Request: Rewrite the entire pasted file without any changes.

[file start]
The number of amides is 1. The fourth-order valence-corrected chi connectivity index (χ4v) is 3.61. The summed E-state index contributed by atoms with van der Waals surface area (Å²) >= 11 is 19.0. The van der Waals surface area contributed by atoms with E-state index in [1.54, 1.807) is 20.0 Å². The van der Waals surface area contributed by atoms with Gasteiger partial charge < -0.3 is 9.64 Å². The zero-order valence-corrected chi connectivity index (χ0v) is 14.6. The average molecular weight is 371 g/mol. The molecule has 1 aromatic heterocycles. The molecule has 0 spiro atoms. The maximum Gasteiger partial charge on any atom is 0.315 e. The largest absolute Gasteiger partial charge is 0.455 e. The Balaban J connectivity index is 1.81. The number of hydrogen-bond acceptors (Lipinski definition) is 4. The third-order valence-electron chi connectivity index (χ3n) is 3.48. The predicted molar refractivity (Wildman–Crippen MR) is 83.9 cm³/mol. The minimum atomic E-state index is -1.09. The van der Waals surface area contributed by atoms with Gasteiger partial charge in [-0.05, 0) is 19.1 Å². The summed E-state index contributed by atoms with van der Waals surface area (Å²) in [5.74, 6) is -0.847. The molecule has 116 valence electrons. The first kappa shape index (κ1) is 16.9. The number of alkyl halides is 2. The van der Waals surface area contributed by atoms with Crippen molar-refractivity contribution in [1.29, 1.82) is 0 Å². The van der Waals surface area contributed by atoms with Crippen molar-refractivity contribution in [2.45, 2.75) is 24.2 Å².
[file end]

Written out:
The number of amides is 1. The fourth-order valence-corrected chi connectivity index (χ4v) is 3.61. The summed E-state index contributed by atoms with van der Waals surface area (Å²) >= 11 is 19.0. The van der Waals surface area contributed by atoms with E-state index in [1.54, 1.807) is 20.0 Å². The van der Waals surface area contributed by atoms with Gasteiger partial charge < -0.3 is 9.64 Å². The zero-order valence-corrected chi connectivity index (χ0v) is 14.6. The average molecular weight is 371 g/mol. The molecule has 1 aromatic heterocycles. The molecule has 0 spiro atoms. The maximum Gasteiger partial charge on any atom is 0.315 e. The largest absolute Gasteiger partial charge is 0.455 e. The Balaban J connectivity index is 1.81. The number of hydrogen-bond acceptors (Lipinski definition) is 4. The third-order valence-electron chi connectivity index (χ3n) is 3.48. The predicted molar refractivity (Wildman–Crippen MR) is 83.9 cm³/mol. The minimum atomic E-state index is -1.09. The van der Waals surface area contributed by atoms with Gasteiger partial charge in [-0.05, 0) is 19.1 Å². The summed E-state index contributed by atoms with van der Waals surface area (Å²) in [5.74, 6) is -0.847. The molecule has 116 valence electrons. The first kappa shape index (κ1) is 16.9. The number of alkyl halides is 2. The van der Waals surface area contributed by atoms with Crippen molar-refractivity contribution in [1.29, 1.82) is 0 Å². The van der Waals surface area contributed by atoms with Crippen molar-refractivity contribution in [2.45, 2.75) is 24.2 Å².